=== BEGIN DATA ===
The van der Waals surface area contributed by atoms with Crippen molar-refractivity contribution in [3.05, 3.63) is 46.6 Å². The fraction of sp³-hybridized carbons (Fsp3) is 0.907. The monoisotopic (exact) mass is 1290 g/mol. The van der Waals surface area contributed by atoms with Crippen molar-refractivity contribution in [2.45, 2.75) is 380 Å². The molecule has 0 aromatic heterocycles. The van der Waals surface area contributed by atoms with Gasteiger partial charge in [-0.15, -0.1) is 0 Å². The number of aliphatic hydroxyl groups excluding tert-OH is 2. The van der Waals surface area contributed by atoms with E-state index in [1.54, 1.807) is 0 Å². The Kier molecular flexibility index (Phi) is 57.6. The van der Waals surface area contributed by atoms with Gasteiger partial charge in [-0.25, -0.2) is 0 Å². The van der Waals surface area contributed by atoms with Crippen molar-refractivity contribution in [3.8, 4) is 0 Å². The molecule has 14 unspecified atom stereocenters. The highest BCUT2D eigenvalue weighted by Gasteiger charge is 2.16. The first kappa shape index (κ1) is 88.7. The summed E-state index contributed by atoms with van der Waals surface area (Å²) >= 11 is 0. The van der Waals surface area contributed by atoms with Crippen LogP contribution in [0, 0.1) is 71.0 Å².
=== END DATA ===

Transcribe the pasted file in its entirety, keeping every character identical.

The van der Waals surface area contributed by atoms with Crippen molar-refractivity contribution in [3.05, 3.63) is 46.6 Å². The fraction of sp³-hybridized carbons (Fsp3) is 0.907. The monoisotopic (exact) mass is 1290 g/mol. The van der Waals surface area contributed by atoms with Crippen molar-refractivity contribution in [2.45, 2.75) is 380 Å². The molecule has 0 aromatic heterocycles. The van der Waals surface area contributed by atoms with Gasteiger partial charge in [-0.15, -0.1) is 0 Å². The number of aliphatic hydroxyl groups excluding tert-OH is 2. The van der Waals surface area contributed by atoms with E-state index in [1.54, 1.807) is 0 Å². The Kier molecular flexibility index (Phi) is 57.6. The van der Waals surface area contributed by atoms with Gasteiger partial charge in [-0.25, -0.2) is 0 Å². The van der Waals surface area contributed by atoms with Crippen molar-refractivity contribution in [3.8, 4) is 0 Å². The molecule has 14 unspecified atom stereocenters. The highest BCUT2D eigenvalue weighted by Gasteiger charge is 2.16. The first kappa shape index (κ1) is 88.7. The summed E-state index contributed by atoms with van der Waals surface area (Å²) >= 11 is 0. The van der Waals surface area contributed by atoms with Crippen LogP contribution in [0, 0.1) is 71.0 Å².